Sri Lanka’s sharp hikes in tax rates and weak economic freedoms are undermining the hotel investment environment, despite a firm government desire to allow the sector to grow and generate more revenue, frontier market investors said.
A recent budget has hiked corporate income tax sharply from 12 percent to 28 percent.
The effective rate of taxation has gone up to 38 percent, Roman Scott, from Singapore-based Calamander group, a private equity firm that had invested in the country, said.
It was not clear how the 38 percent was arrived at, but Sri Lanka also has been withholding tax and an illiberal deemed dividend tax that discourages re-investment of profits.
Sri Lanka had also hiked value-added tax from 11 percent to 15 percent. VAT, however, is not a tax on capital and does not hurt investment and job creation like income (direct) tax. Unlike income tax, which hurts the more efficient and successful firms, VAT is borne by customers.
Foreign investors will have to pay another 10 percent dividend tax on distributed profits, taking the rate up to 48 percent, he told a forum in Colombo at the Asia Hotel & Tourism Investment Conference.
Scott said he had funds committed to Sri Lanka and, due to personal bias, wanted to invest in Sri Lanka but not all investors would do that. An investor sitting in Singapore had many other choices, he said.
Calamander, a frontier market investor who moved into countries early, was aware that there were higher risks, but not all investors were willing to move into countries with such risks.
Rahul Chaudhary, executive director of CG Hotels and Resorts, which had a long-term involvement in Sri Lanka through its investments with India’s Taj Hotels group said it was also going slow.
Sri Lanka’s current administration clearly understood the importance of tourism with President Maithripala Sirisena himself attending the conference.
Finance Minister Ravi Karunanayake told the conference there were more than 600 tourist hotels, but only about 30 were paying taxes.
There are also rising concerns that the Finance Ministry, egged on by established operators who are feeling the heat of competition, will crack down on small and medium start-ups using international booking engines to draw tourists.
The Finance Ministry in its budget for 2017 said the government would set up a common booking platform.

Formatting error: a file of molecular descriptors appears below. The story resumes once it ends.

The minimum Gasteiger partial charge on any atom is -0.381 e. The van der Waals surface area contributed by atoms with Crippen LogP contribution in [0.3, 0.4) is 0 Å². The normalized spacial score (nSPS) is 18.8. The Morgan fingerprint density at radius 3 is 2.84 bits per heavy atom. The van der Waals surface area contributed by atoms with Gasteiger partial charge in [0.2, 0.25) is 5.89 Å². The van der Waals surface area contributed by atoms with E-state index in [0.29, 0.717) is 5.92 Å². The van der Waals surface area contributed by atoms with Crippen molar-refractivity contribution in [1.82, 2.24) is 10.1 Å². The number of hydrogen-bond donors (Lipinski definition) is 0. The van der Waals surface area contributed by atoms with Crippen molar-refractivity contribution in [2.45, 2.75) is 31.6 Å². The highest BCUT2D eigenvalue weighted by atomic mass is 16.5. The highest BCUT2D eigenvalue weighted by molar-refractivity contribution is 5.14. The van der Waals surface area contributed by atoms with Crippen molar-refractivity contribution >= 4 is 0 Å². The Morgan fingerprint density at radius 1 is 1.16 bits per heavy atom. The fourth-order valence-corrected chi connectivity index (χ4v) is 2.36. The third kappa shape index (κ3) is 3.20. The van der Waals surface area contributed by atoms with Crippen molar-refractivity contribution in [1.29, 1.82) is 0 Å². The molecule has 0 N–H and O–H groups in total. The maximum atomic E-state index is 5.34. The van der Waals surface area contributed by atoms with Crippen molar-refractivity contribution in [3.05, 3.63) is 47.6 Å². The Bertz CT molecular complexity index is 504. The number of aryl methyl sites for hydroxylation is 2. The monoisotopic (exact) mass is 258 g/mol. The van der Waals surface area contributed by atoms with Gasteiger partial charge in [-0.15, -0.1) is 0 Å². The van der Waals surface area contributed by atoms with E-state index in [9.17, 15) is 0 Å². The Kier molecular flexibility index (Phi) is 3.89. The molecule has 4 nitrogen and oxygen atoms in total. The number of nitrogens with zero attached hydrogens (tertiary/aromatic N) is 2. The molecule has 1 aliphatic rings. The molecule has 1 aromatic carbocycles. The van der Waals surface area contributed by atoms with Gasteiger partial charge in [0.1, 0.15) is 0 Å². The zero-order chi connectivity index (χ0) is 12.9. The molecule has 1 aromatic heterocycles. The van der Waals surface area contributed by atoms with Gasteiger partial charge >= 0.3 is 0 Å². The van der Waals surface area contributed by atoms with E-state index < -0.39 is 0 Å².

Scott said Sri Lanka’s trade restrictions and protectionism was also hurting the hospitality sector.
The firm, which had invested in an international franchise, found that import duties were prohibitively high, he said.
Inputs imported from abroad were charged total duties ranging from 112 percent to 120 percent, he said.
East Asia, which is part of the Association of South East Asian Nations, has low import duties and the organisation has also struck deals with other trading blocks, creating freer markets that had allowed the region to overtake South Asia.
“India can afford to restrict trade and survive because it has a large domestic market,” Scott said. “Sri Lanka, with a small domestic market, cannot afford it.”
Freedom to trade, freedom to move capital and freedom for labour to move are vital for an economy to grow, he said.
Scott expressed disappointment that Britain had voted to discourage the movement of labour through Brexit. A wave of nationalist hate had started to sweep the West with so-called ‘far right’ parties gaining ground amid an economic downturn.
Economic analysts say British economic philosopher had led Western Europe in spreading classical liberal thinking, which brought free trade and ended slavery early in the 18th and 19th centuries.
British liberals had managed to defeat both nationalism and Marxism for more than a century and maintain human values, while vast swathes of Central and Easter Europe succumbed to totalitarian rule.
Nationalism started to grain ground particularly in Eastern Europe from the mid-19th century with the break-down of old empires and monarchies, culminating in fascism and Nazism in the first half of the 20th century. (Economy Next)